The Algona Upper Des Moines from Algona, Iowa on December 28, 1898 · Page 2
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The Algona Upper Des Moines from Algona, Iowa · Page 2

Algona, Iowa
Issue Date:
Wednesday, December 28, 1898
Page 2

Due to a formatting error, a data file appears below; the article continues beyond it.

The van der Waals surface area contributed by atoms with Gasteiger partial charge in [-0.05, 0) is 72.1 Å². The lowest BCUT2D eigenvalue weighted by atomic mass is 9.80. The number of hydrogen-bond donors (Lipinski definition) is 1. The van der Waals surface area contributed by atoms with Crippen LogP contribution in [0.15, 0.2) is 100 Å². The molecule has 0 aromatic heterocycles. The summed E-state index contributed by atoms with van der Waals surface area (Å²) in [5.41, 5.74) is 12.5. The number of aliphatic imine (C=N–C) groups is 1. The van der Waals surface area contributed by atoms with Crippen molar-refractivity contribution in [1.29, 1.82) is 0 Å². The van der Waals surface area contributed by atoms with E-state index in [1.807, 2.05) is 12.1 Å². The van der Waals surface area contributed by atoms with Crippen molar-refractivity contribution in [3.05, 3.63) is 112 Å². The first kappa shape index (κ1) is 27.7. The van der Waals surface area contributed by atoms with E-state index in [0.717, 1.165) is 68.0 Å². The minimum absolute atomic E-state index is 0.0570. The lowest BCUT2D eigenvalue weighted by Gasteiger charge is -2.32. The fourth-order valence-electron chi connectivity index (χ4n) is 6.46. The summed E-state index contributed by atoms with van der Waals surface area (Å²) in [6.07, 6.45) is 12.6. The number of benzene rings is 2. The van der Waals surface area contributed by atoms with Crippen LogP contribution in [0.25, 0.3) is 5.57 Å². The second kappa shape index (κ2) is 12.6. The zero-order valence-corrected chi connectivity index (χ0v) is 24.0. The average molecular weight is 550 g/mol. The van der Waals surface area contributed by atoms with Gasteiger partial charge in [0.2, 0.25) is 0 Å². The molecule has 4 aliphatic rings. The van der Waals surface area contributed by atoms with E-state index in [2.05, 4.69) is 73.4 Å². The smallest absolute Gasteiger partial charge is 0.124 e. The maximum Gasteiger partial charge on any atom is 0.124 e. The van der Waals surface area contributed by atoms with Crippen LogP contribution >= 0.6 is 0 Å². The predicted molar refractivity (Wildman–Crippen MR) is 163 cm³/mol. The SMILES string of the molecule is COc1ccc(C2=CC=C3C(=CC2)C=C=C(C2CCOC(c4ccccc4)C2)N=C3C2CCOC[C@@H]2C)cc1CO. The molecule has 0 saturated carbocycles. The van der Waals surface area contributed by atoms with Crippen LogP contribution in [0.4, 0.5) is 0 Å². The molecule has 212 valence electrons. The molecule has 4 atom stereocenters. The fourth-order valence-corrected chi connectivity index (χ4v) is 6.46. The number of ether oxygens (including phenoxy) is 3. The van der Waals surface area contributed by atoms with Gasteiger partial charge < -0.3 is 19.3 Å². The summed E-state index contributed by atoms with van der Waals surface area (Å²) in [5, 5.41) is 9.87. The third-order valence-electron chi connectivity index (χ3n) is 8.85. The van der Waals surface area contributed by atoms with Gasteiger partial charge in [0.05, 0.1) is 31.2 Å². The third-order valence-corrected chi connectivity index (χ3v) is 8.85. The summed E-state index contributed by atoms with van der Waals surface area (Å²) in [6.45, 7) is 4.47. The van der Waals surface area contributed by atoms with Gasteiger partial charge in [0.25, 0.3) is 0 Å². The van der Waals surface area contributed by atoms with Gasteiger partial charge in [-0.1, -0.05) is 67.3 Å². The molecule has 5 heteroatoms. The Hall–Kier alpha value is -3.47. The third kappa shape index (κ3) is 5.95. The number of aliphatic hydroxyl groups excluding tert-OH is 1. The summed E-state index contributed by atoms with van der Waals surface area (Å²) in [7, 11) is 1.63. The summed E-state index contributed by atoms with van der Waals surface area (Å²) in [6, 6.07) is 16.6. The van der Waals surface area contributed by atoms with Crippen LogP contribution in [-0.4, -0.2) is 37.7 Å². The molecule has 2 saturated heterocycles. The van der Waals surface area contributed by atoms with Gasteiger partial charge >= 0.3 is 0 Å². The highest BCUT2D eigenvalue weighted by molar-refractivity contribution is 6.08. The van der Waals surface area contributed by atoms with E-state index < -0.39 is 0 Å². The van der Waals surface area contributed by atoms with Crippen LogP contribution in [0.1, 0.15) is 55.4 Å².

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NEWS IN IOWA A'VEAB. *» Report ot tfc* S*er*t*fy t>t Statfe. Des Moihes dispitch: Therfe were £5& criminals convicted from Septem, 1897, to September, 1808. The report of the secretary of state on this subject has been made public. The number is an increase of 44 over the year before. Ten less persons were (sent to the penitentiary the past year than the year before, the total being 629. The less number, however, serve a much longer time. The time for all convicts in the penitentiary for the two years is: For 1898, 1,370 years. 348 months and 25 days; for 1897, 1,249 tears, 384 months and 25 days. The cost for 1898 is about the same as for 1897. and is as follows: Total, minus cost of county attorney's office. $456,- AttfeMFt AT fcaftfc At t»* litt« **f« Blown Op*n. from*, pee. 26.— Onfe of tha boldtst ftttemptft . at batak robbery knows in this part of Iowa for a Ion? time was tnnde at Lehigh at 3 a. in. Several ^plosions that sounded like pistol shots, following each other in Close Miccessiton, were heard. An in-t vestigntion was made, which restilted id finding that the Lehigh Valley bank had been eiitere"d and an attempt made to i-ob it. The robbers had succeeded in opening the vault door by blowing off three steel plates and were evir dently frightened away before completing their work of .robbery. Another explosion would have given them access to the vault which contained the bank's funds. No clue to the; identity of the burglars has been obtained.* The bank is located next to the hardware store of H. Koss, which contained the postoffice safe that was ALGOHA tmyA.jyiJ^ggPAfr HURRYING tROOPS M01MB1R ILL OVER THE WORLD RATIFICATION IS CERtAlN. Co». Clark Itonfcti CJ*tll»«* otrntlc J*oHr.J. Jffcw YOBK. Ded. 23.— Clark Howel!, member of the detnocrntic national Committee from Georgia and editor of the Atlanta Constitution, after consulting with the leaders of boU) of the .political parties at Washington, telegraphed to his paper: : "With the adjomnment of congress for the holidays, the final decision on the peace treaty is as clear as it will be after a vote has been taken in the senate. Two weeks ago the matter was In doubt— trt-day it is as certain T*0»Tr1«m Cnfcft -When th« !*»**—Tti*jr *»* Statlnfr F*lr. WASHINGTON, Uee. 24.—There lr-««- cry evidence in the war department that stremtons efforts are being mad* to put enough American troops in Cuba to meet any call upon them through the speedy evacuation of the Spanish garrisons.* All the transports available at the Atlantic ports are being prepared under rush orders for sailing south. The Spanish are carrying onl their etacviation contract with unusual celerity, and there is some question whether Ameilcan troops can be concentrated at certain points: before the Spaniards leave. Meantime, the Cubans are preparing fov -demonstration!} during evacuation week, and it if- that the treaty will' be ratified as it ,_j, t Verv desirable to have an ad will be that it has after the vote has « ; CITY OF D ESM° !NES SUES. 010.64: cost of county attorneys. SS3,- fo bbed of S800 last summer. P70.48. Last year the two items were j $452.254 30 and S87.625.53. The fines 1 levied the past year amounted to 585.- j 289, of which SSl.M'i.lO was collected, j These figures are almost identical with | A\ ~* *I.M l^*»n,oi> V*»!IT- 'Pbe nrinci- « Couj|iel tlie lown Telephone ny to Vncate Street*. DKS MOIXKS. Dec. -V>.—The city of those of the former year. The prinei- , nes ^i oines nas begun suit in the dis- pal occupations are as follows: Farm- j , rict tfoH| . t n?n i us t the Iowa (Hell) Tel-»r.:laborers.302;saloonkeepers.lOO. | ep , umc company to compel the defeu- There were ir>2 convictions for burg- j rfant {o vilct ;, e ( ne 0 - ltv streets of pole* lary, ISO nuisance. for larceny and 147 f° r j ant ] xv i res . c ) a i m ing the t'rsmebise nc- ABRAMS BEG»NS HIS WORK. Many With Violating tlie Uqnor tan- nt Ue» Molne*. DKB MOINKS. Dec. 23.—The first legal shot in the Abraras crusade was fired in the filing of seventeen petitions with the clerk of the district court. The petitions charge violations ot the liquor laws. They are made up of three classes. AYhere the saloonkeeper i quired by said company to do business in the city expired by iimitntion July 14. JSt'ti. Tiie company claims it has vested rights which cannot be taken, awav. However the case is decided in- the lower courts, it will be carried higher, and meantime the lelev-'ione company will continue to_do business. Iturglarg at 3Iar«ltalltowii. MARSIIAI.I.TOWX. Dec.-4.—Cue ofth: boldest and most successful burglaries ever committed in the city occurred been taken. Mr. Bryan has been in Washinsrton for several days and has conferred frequently and freely with the democratic leaders in both the senate and the house. He has advised ratification of the treaty aud he is outspoken in the opinion that nside from the question of national obligation it is a matter of party policy for the democrats to throw no obstacle in the way of ratification. It must not be understood that, the ratification of tiie treaty will carry with it 1-he*n that all those who vote affirmatively are in favor of national expansion across the Pacific. After the treaty has been ratified and Spain ;has been'eliminated as a factor in the Philippine problem, it, will be time enough to consider the policy to be pursued in equate force on hand to prevent any outbreak that, would jeopardize the American entente at the outside. There will be thirteen custom houses to turn over to the American control and, although all these will doubtless be closed, these ports will require s large guard: besides this, the war department is having quite a search for j competent custom men, understanding I Spanish, to fill the custom offices. I HARRISON IS REPRIMANDED, (Sen. Orders Him to 1'till Down tin Finn. HAVANA. Dec. -'3.—Mnjor Russell U. Harrison, the provost marshal who on has previously been enjoined, even j Thursday between fi and .« o'clock p. back in the days of prohibition, he is i , n at ,] le handsome home of Dr. and asked to appear in court and show j ^ rs A j ? Conaway. Clothiue, iew-i cause why he should not be found ! e j,.y an ,i .silverware to the value of euilty of contempt. Another class is j ao out S300 were taken, and this at a brought against the saloonkeepers for damages for the violation of the law. Jn these cases the sureties upon the bonds furnished by the saloonkeepers are made parties to the actions. The other class is against druggists and any saloonkeeper who has not heretofore been enjoined from selling intoxicating liquors. It is understood that the detectives claim to have secured liquor from all of the places in an unlawful manner. THE CLINTON ** 'V^ rgc LUMBER #* Still While Sot as I,arRc an Formerly, It Rung Up Into Big Flcnrea. CLINTON, Dec. 25.—\Yhile the remaining mills of Clinton have not cut as much lumber during the past season as was cut in some years past, the industry has by no means been small. The Lamb mills, in lower Clinton, and the Joyce mills, in the upper end of the city, have been in operation almost all the time since the ice went outlast time when people were passing on the street and were stirring in adjoining residences. Killed Hisl.lttle Sister. CEDAH RAPIDS, Dec. 23.—Arthur Wilson, living at Pnralta, was cleaning his gun preparatory to going out shooting. He laid it down to do a chore outside. His little 7-year-old sou pick ed up the weapon to show his little . sister how it worked. He put a bullet 1 into it and aiming it at her head pull- i ed the tritrger. The bullet entered her brain, killing he_r_nistaiitly. IOWA CONI1KSSKI>. Sealing with" the' 1'hilip- j 'j'ucsdny raised the stars and stripes- pines, and just here will eome the ovel . ]r o ' r t Atares without orders'and real eontest'of the question of expan- ^ contrflvent j on o f the promise of the Si °Mr" Howell snvs that nfter the | United States evacuation commission- treaty has been finally disposed of. a j ers. that no American flags should be resolution will be introduced making j raised hi-llavnnn or its suburbs until a declaration of the proposed policy of j ,} atniar y j. W as i'ormiilly reprimanded this srovernment in dealing with the j M - ol .' « cnc ral .Lee and • of the Cuban resolution adopted coincident with the declaration of wan in which it was declared that the pol- jcv of this government would be to (rive the people of Cuba a free and independent government of their own." Mr. Howell further says that •'the vote on this proposed resolution will not be confined by any means to party lines, and the outcome is in iloutk. A large majority of the democrats will vote in favor of it and a larire majority of the republicans will rote against it." Mr. Howell's summary concludes sis follows: "As the result of the final encounter over the resolution, it may be that the country will witness the spectacle of badly severed party lines, and that out of It may be furnished the battle cries around which will be formed the lines of the next presidential fight.' 1 THE EXCHANGE OF FLAGS. Dubvujue advices say the sales of revenue stamps in the district up to date foot up to S. r ,07,000 since .luly 1. This is about three times the amount of revenue collected in previous years in the entire twelve months. '. Ottumwa dispatch: The jury in the murder trial of Jacob Geier at Sigourney returned a verdict of guilty in the second degree. Reier killed Matts spring. The Lamb mills bad to close j| onra i n ne ar Tallyrand on August 12. down for a time, owing to low water j ,^ ne meu were drinking and quarreled, in the Chippewa, which prevented the j ^i onr .^ n bit Geier over the head with i a lantern and Geier shot and killed Mohruin. Suit has been brought iu the district movement of logs. To meet demands upon their trade, several rafts of lumber were brought down from northern mills which otherwise would have been sawed at home. The managers of both mills are planning for even a j his father, Charles Good, before liis still greater business next season, j ,^ eat i,, w hich conveyed the old home- The cut of the past season for the | _ stea( i to tne Brethren in Christ church, mills is: Lumber, 7S.214.061 feet:lath, j be sel as jd e . It is alleged that undue I influence was brought to bear on him court of Polk county by Charles H. Good asking that the deed made by 14..167,100; shingles, 16,876,2'»0. SAVING IOWA'S CASH n Given by Board of Control Mig Decrease in Kxpen»e*. DKB MOIXKS. Dec. 24.—During the first five months of its management of state institutions, from July 1 to j company i by John R. /ook, hisspiritual adviser.; j The property is worth about 825.000. Show i A special train of sixteen cars loaded with box snooks, left Muscatine recent^ )v for Mexico, being sent by the .South Muscatine Lumber and Box The train carries 650,000 December J, the state board of control j f eet of lumber, which is valued at $35,has effected a net saving of SIO-J.821.-JS', ooi) in Mexican money, and will be in cash. This is the totai net credit j distributed among different customers balance of the snnport fund for all the j O f the firm. Larire signs pasted on institutions. "This is what we might i every car explaining the contents and have spent, but did not." said ex- j destination made it a conspicuous ob- Govcrnor Larrabee. chairman of the j j,. c t. board, in explaining the monthly 'flic Farmers' hotel, at Nevada, was statement from which these figures 1 completely destroyed by fire recently. were taken. "This does not give a j The building was a frame structure fair idea of the balance on hand," Mr. j in the very heart of the business por- I arrabee continued, "for besides this j tion of the city. It was owned by Otis money on hand, we have large quail- j Briggs, Sr.. and was partially insured. titles of supplies bought and paid for ', The building adjoining it on the north jn all the institutions. Some of them | was occupied by W. J. /aim asa cigar are Blocked up with potatoes, butter, \ manufactory and was also wrecked by flour and many other thing* for from j the flame.s. eix months to a year." Sheriff*' AssnclHtloii. MOINKS, Dec. 23.—The Iowa Sheriffs' Association elected officers as J w)l j e ), ], as follows: President, J. W. Payne, Dal-j Tia j () Gil<> las county', secretary-treasurer, L. W. Knowlton, Mitchell. Retiring president, J. F.Thompson, of Greene county, was presented with a handsome gold- headed cane. Mr. St. John, ex-representative from Mitchell, made the speech. Eli Manning, of Lucas county, retiring secretary-treasurer, was also given a cane. Governor Shaw addressed the convention o» the duties of sheriffs, who he said were often clothed with jnore authority than 'officers of Mr. Zuhn's stock and fixtures were carried into the street and i saved, but the entire furnishings ol j the hotel were lost in the conflagration. ! Tlie Forty-ninth Iowa regiment, been encamped at Savan-. >>i nee it left Jackson 1 vilie, two months ago, embarked for, Havana on the transport Minnewaska The regiment includes about 1,30C men and 48 officers.' Of all the troops that have embarked thus far, none have excelled the Forty-ninth for load ing without friction of any kind. Be- Joint Meeting of the Ciilmn Military CoiimUssIoiiH. HAVANA, Dec. 23.—At a joint meeting of the United States and Spanish military commissioners the program ivas finally agreed upon for the exchange of flags on January 1 at noon, lust before 1 o'clock the American war ressels will fire a salute of twenty-one runs in honor of the Spanish flag. Promptly at 12 o'clock the Spanish Hags on the various public buildings wiU be lowered and immediately 1'iercafter the Stars and Stripes will |>e hoisted over El Morro aud the public buildings of the city, while the Spanish artillerists at Cabanas fortress will salute the American Hag with twenty-one guns. Spanish warships in the harbor par'ticipa'ting'in the salute. At the same hour the Spanish troops, if any of them remain in the city, will be paraded in barracks and will render ivalute to the American forces passing. Just before, noon the American and Spanish commissioners,. General Jim- iuez C'astellanos, the Spanish captain general, and the American ranking officer in Cuba—Major .1. 11. lirooke, if he arrives in time; otherwise, Major General Lee—will assemble at the palace. The Spanish commissioners will then surrender the government to the United States commissioners, who will immediately transfer it to the American general commanding. After this the various functionaries will einain a while to receive those who nay wish to pay respects to the in- oming authorities. Opposition to Hull Hill. WASHINGTON, Dec. 34.—The minority of the house committee on military affairs have filed with the clerk their •eport in opposition to the Hull hill !or the increase of tho regular army to 100,000 men. They maintain that such an army is unnecessary, and offer a substitute providing for a regular army of 30,000 and for a volunteer array of 50,000, to serve two years. They estimate that the Hull bill will cost' the people 55150,000,000 -«v year, and they insist that a large standing- army would be a menace to the liberty of citizens. ^^_^ ant Lee reported a few liouis headquarters that the flag had been lowered. • Julin Henry Collins Found CJulHy. Toi'KKA, Dec. 20.—"Guilty of murder in the first degree' 1 was the verdict returned in the case of young John Henry Collins, charged with the murder of his father, James S. Collins, a prominent real estate and insurance agent of Topeka, who was shot as he lay asleep in bed early one morning ii> May last. Report on Nicaragua t'aiuil. NKW YORK, Dec. 24.—A preliminary report of the Nicaragua canal commission has been completed. It will give details of the construction and a close figure on the entire cost of the undertaking, which puts 8135,000,000 as a conservative estimate. JilllCVlTJKS. Forty-ninth lowii Arrives in Hiivmia HAVANA, Deo. Si).— The transport Mi nnewaska arrived with the Forty- ninth regiinent of Iowa volunteers. They were greeted with cheers they landed. _ __ ___ _ J}pBUM<3TO>f, W)p, physician S2."-pr. C. 8. Kel to the Illinois ot health, wa» in the cJty reports that three members of the at Uippftrille have with s«»a}lpox, from the l^r«o Jia»d, Wolf, already reported |o be 4own with the disease, The victims ar* Campbell's mother, says and the |o»r Pther mejwb^re of the are »ln$oft Serbia «teliSB&, gjjajrde enforce tl»e <jw a «*M»e SW IjygxhpiW, ing eager to push onward the men bat nqt only anticipated the voyage, bu made all their preparations for it. At a, consequence all the stores and cam], equipage, excepting tents, were takei aboard in record-breaking time. .Jjimeb Orange, janitor of the wix block, at Des Moines, while /.hoveling snow from a balcony fell t« the grpwnd, nearly forty feet below and sustained injuries which caused his death. At Gttthrie Center recently the inaj, found guilty ol ^urdw', was sea, in the district court to twelv^ and » half yews. The judge said Jn passing sentence that it it had nol, beeu foi 1 the prepopgieranae ot tU.e ev- that Fit* was ft WW of when : Our VencewMiker* Awlve. ' NKW YOKK, Dec. 24,— The American line steamer St. Louis, from Southampton, arrived at quarantine at 2 a. m. The American peace commissioners are on board. jiving him Jess A London fortune teller employs a 'stenographer, nml furnishes to her patrons type-written records of his predictions. Spiders in vast numbers have taken possession of a house owned by Mrs. .lulift Pierce, in South port, Me., and rendered it uninhabitable. Alaskan babies varely ovy. When they do they are held/ under a little streaw of running water, usually under s barvel tap, until they stop Most of the coffes «erve,d i» JJ»va»» js OX^Uewt Sn flayor, II, is c»stpfl»ary to roast, 'grind »»A »alje \\, \vithiR a» 4)0»r fteloa-e jt is, - ' A powder maga.y.ine in the center of a Chinese camp at Hang Chow exploded, levelling a square mile of houses. It is estimated that 3.000 soldiers were killed, including the general commanding- the forces. The American' and French missions are both supposed to have been damaged, but it is said there were no fatalities among the Americans. A Washington dispatch says: Ex-Secretary Day , and Whitelaw Reid will receive at least $100,000 each for assisting in the. peace negotiations in Paris, .lames Bassett Moore,'secretary of the peace commission, will receive $50,000 for his services in Paris. Senators Davis, Frye and Gray, under the law. cannot receive two salaries and the;,' will have only their expenses paid in addition to their senatorial salaries. In London recently the venerable W. MacDonald Sinclair, archdeacon of London and canon of St. Paul's cathedral, presided at a public conference in St. .lames Hall, convened by the heads of the various religious denominations in favor of an international demonstration on behalf of the c/ar disarmament proposals. A telegram expressing sympathy with the effort was received from Lord Rosebery Among the letters read by the chaii man from prominent people was one sent by Lord George Hamilton, secretary of state for India, who wrote advocating "an Anglo-Russian understanding, of which the c/ar's rescript ought to be the foundation." A resolution in accordance with the objects of the convcricrsof the conference, was adopted unanimously. Philadelphia dispatch: District Attorney (-Jrahniii iiled in the pro- thonotary's olHce of the supreme eourti the answer of the commonwealth to the petition of United Slates Senator M. S. Quay, his ssn, Diehard R. Quay, and former State Treasurer Hay wood, in which the defendants link the sn- preme court for a rule to show cause? why a writ of cortiorari should not be issued to take up the record of examination of the case in which th« three defendants arc charged with conspiracy to'misuse state funds on deposit in the People's bank. The district attorney says the statement that tho defendants could not obtain a fair trial is''scandalous and untruthful and u gross imputation upon tho twelvq judges of the Philadelphia court," and he declares it to be untrue, as charged in the petition, that the prosecutions were inspired by Judge James Gay Gordon, as alleged. A strike of gold in the Trickier tunnel, being driven through Pike's Peak to increase the water supply of the city, has caused most intense excitement in Colorado Springs. A splendid vein hearipg large quantities of sylvauite has been encountered by the contractor, George W. Jackson, and samples of the flpd assay upipto the thousands. Pieces of ore wove roasted and globe- lets of gold were apparent In the rock. The find is most important tothiscity. as the rlehes will revert to tho city of Colorado Springs. Experts who have »ped the property say that mil- of .dollars' worth of gold is con- the y^l» encountered. Washington, Dec. lO.-Platt, of Cm- ftetttcut, sp'oke against. Vest's resolution which declares that the United States has jio power to Acquire territory. Proctor advocated the appointment of a commission of senator* to visit Cuba, and Hale opposed it. The Nicaragua canal bill tvas taken rip and Berry, Allen, Hoar, Caffrey and Morgan discussed the measure. A resolution was adopted requesting the president tb furnish congress with infOr- niation regarding the outrages committed upon the person of Bisliow Cranston and others at Peking, China. llOUSB. This wtiS suspension day in the house and several bills were passed, the most important of which was the bill appropriating (350,000 for the Philadelphia exposition of 189!'. Bailey introduced a resolution in the open house directing the Jiidic- iarv committee to investigate and report on the question as to whether members of the house who accepted commissions in the army forfeited their seats in the house. A resolution was adopted providing for a holiday recess from December 21, to January 4. SESATR Washington, Dec. 20.—Senator Teller occupied the first hivlf of the day's session of the senate with a speech in advocacy of the theory that there arc do restrictions upon the right of the United States to expand its borders so us to include fur disj tant territor- lie went quite thoroughly into the le f *- points bearing upon the question, and HISO incidentally discussed at some length the form of government for tho Pilipimios.,saying that he would encourage self-government among the islanders tin'd would fiivo them the most liberal government which they were capable of conducting, but that ho would not tiika down the American liar whore once placed. Tho remainder ot the session was given up to the Nicaragua canal bill. Senator Caf- fer.y was the only speaker on this subject, and ho onposod the Morgan bill. The senate passed the house resolution to adjourn from to-morrow until January 4. IIOI'SK. Cannon culled up tho conference report on the army and navy deficiency bill and moved its adoption. Dearmond, dem., ol Missouri, asked whether the re-appropriation of the bulnnce of fifty million to ba expended under the direction of the president, would in any way sanction or author-, ize the payment out of that fund of a. hun«. drcd thousandesieh to Whitelaw Reid and Judge Day Cor their services as peace coini misBioners. Cannon said ho knew nothing about it and on his statement that the rei appropriation mndo no change authorizing such an expenditure, the report was adopted. The house then took xip thq agricultural appropriation bill. During tho debate Williams, dem.. of Mississippi, inncle an address against' the annexation of the Philippines. A provision inserted in the bill to be'used us a 'means of retaliating against Germany and other countries was passed with a.slight amendment. The bill was then passed. SENATE. Washington, Dee. 21.—The committee on foreign relations reported favorably the bill to provide u government for the Hawaiian islands. Nine private pension bills were passed. After the adoption of several concurrent resolutions directing the secretary of war to have surveys and estimates made of the cost of various river and harbor improvements, the senate went 'nto executive session and soon adjourned. HOUSE. *• Bailey's resolution; directing the judicl- iry committee to investigate the question of whether members of tho house who ac- •epted commissions in the army aurinfctlia ate war thereby forfeited their seats in the house, was' udof ted. The resolution ipplies to Wheeler, of Alabama; Colson, of Kentucky; Rabbins, of Pennsylvania, and Campbell, of Illinois. The bill authorizing the shipment in bond of imported merchandise in less than car load lots passed. Adjourned till January 4. ARRIVED IN WASHINGTON. Are (3reeled by President McKlnle.v. WASHINGTON, Dec. 3(5.—President McKinley received from the American peace 'commission late Saturday afternoon the treaty of peace between the United States aud Spain. In presenting this momentous document, Judge Day, as chairman of the commission, said it represented the earnest efforts of the American representatives at Paris, and that it was submitted with the hope that it would redound to the peace, credit and glory of the American nation. Accepting the treaty from the hands of Judge Day, the president responded with heartfelt thanks and congratulations to the commission as a body and to the members individually. He spoke, of all that had been accomplished and of the happy method bv which difficult questions had been .idjusted. SpttniHli Governor of Hitvunn QnlU. HAVANA. Dec. "U.—General Arolas, Spanish military governor of Havana, ilelivercd over the command and sailed fo • Spain, _ Kevlslug tho Patent J,iiw. DKS MOINEB, Dec. 30.—The commissioners appointed to revise the laws relating to patents, trade-marks and commercial names had a final meeting November 3:,'. Prominent members of the. patent law -association (among them Commissioner Doolittle and ex- Chief Clerk Rogers) expressed themselves in favor of abolishing the caveat system. Wo have advised our clients for twenty years to file incomplete applications 'in lion of caveats and were the pioneers of such practice, and upon appeal won a decision in favor of tho practice. In tho list of United States patents issued last week are the following for which we prepared the applications: To.S. H. Plmuberg, of Lclitiul, Iowa, for an adjustable wagon ami liay ruck. To W. '/,. Marsh, of 'Hrooks, la., for a vehicle axle lubri- cator'and sand band combined. ToB. C. Armstrong, of Hurlington, for the simplest and most practical wa/gon toiiM'iic support known to us. ; Consultation and advice free to inventors. THOMAS G. Onwie & Co., Solicitors of Patents. Tiie northern Methodist conferences have adopted equal lay representation, by the vote of 3",378 ayes to 037 noes. • Fa$bio,ns ebb and flow like the tides of the ocean, but the old, old style of Christmas endures through changing centuries. j Amy—Am I descended from a rapnX key, ma? Al other—I dare say, hut I'm; not sure, for 1 never met any of your : father's people. j iJofore joining his command in, the Spanish war, General "Joe" Wheeler had hip name stricken off the eongres* Hiopal puy roll and his turned into the surplus, ifctitjiftv*] WiflhiSoTOJf, Dec. 21.. Shafter appeared before the *»?* vesti gating commission #est Aenferal Shatter's story *{ the lions around Santiago was terse,. , um) but at times quite tivid io its recital and interesting in detail. Brleflt summed up his estimate of the Satt-L tiago expedition was that it had been! a military success and cheap at the cost of five hundred men lost in th* fight. He considered the expeditiot to have been as well fitted out iis thd time allowed would permit and' sale that m looking back he had no critl icisms of his plans to make and word not change thorn if the. events had td be gone through again. He said hJ had no complaints of any sort to inakj and would be l»jath to intrude them al this time if he had. 1 •WASHINGTON, Dec. 33.—General Miles! yesterday appeared at the request oil the members of the war investigation! committee and he talked directly from! the shoulder. He "spared nothing atidl practically stated that Alger was toj blame for ranch of the sickness and! that Shafter could have prevented al great deal of the suffering experienced! in thr Santiago campaign. So far asl ,the feeding of the soldiers in the Porto! Rico campaign, the general declared that Secretary Alger ran the ithing upon an experimental basis.! .He went into details regarding both! the Santiago and 1'orto Rico expedi-| tions. He opened by describing thel railroad confusion in getting- the war! munitions to Tampa, pointed to the] lack of government storehouse facilities there, and said the cars at one] time were hold back ns far as Colum-l •bia, S. C. He said when the trans-1 .ports were loaded it was found im- 'possible to put more than fifteen I thousand of the ipen aboard. They were equipped as well as possible under the circumstances. "It was most! fortunate," he said, "that the transports had good weather. If they had i encountered severe storms the loss of life, or the suffering, at least, would have been fearful. As it was, with fair weather, tho men below crowded in with the mules and supplies, could ! get on deck, which would have been impossible otherwise.' 1 The general' said there was at no time sufficient | medicines for the troops at Santiago. There was not enough medical men. i He especially condemned the refrig--! crated beef sent to the army, cliar-j acterizing it as '•embalmed" beef, nnd said it was sent to his large! army against his protest under pre-1 tense of an experiment. Gen. Merrill f testified regarding, the Manila campaign, stating-that he heard no com-. | plaint. i WASHINGTON, Dee.O'i,—Adjutant Gen-1 : eral Corbin testified before the war | 'investigation commission that the removal of Camp Alger was dictated liy I the secretary of war himself; that the I original establishment was recommended by Capt. Seaburn, of General-I Miles'staff. He understood from the] secretary of war that Miles had some- thing^to'do with the selection. When. Shatter's expedition;started it took alH the transports it was possible to obtain. He said Miles' letter In.yinp out | a plan Of campaign was not approved. He said the president in no _ case appointed a medical officer until recom-1 mended by the surgeon general on tlie ground of fitness. Refrigerated beef J was not an experiment, as it ha<l been ' used by the armies of the world anil I in commerce. WASHINGTON, Dec. 24.—Gen. 0. 0, j Howard, retired, who acted as visiting I delegate of the Array and Navy Chris- j tian Commission, told of the confusion at Tampa, an inundation of beer in j one colored camp and a plague of flies < at Mobile. The odors were varied and repulsive at Camp Thomas. He said bureaucracy might have had something to do with the conditions at that camp. He thought all officersnot^ regulars should be examined as tol their fitness before sent to service.! He was also in favor of a staff school! for officers. LOOKS LIKE WAR. Sudden Itovlvnl of War Preparations 6l| the lirltl*h Government. LONDON, Dec. 3.1. — There has been a| sudden revival of war preparation by the English government. Unusual] activity is plainly manifest in 'naval depots at Davenport, I'ortsmouthl and Chatham and at the Woohvichj arsenal. At the time of the Fasliocla crisis between England and France] this same sort of warlike activity wasj displayed in all naval and military neuters, and it is now known that tlia two countries were nearer to aconfiicl than the public supposed. LargJ shipments of military stores and amj munition are being made from depots to Gibraltar, Malta and Alex andria. Department officials say tlia more war materials are being sent o«| by the government to foreign station^ than was ever known before. TVi orders for January shipments to are for an unprecedented amount. HundreoK JTo/.oi' to l)eatli. LONDON. Dec. 34.--The Vienna co respondent of the Daily Telegrsj* says: "Several hundred Montenegvij soldiers, who were iccently overtake) by a snow storm in the Lara were irozen to death. The cxpeditlQ sent to their resene found the snfljj drifts so heavy that it was impossiWj to save Across Kngllsli Channel lit » Halloo" LONDON, Dec. 3^.— The Lond Chronicle successfully carried out tlK first trip to the continent inasteera balloon. The balloon crossed Beac, Head at 1:30 and lauded at Bav France, at_4j;35. Ten natives of Ohio Jwill be in next senate—Foraker, Banna, Bal Carter, Allen, Kyle, Kllcins, Fairbanl! •Turpie and Allison. .Some of th,e department stores, New York have nurseries, babies are cared for while tN uiothers roam froni counter to coW in quest of bargains. The only lady in the l?iud who joys the disUficlion of being of two blanks is Mrs. Evelyn S. of Elkton, Aid. She the National Hank of ISlktop president of the Ntitional Vort 'Deposit.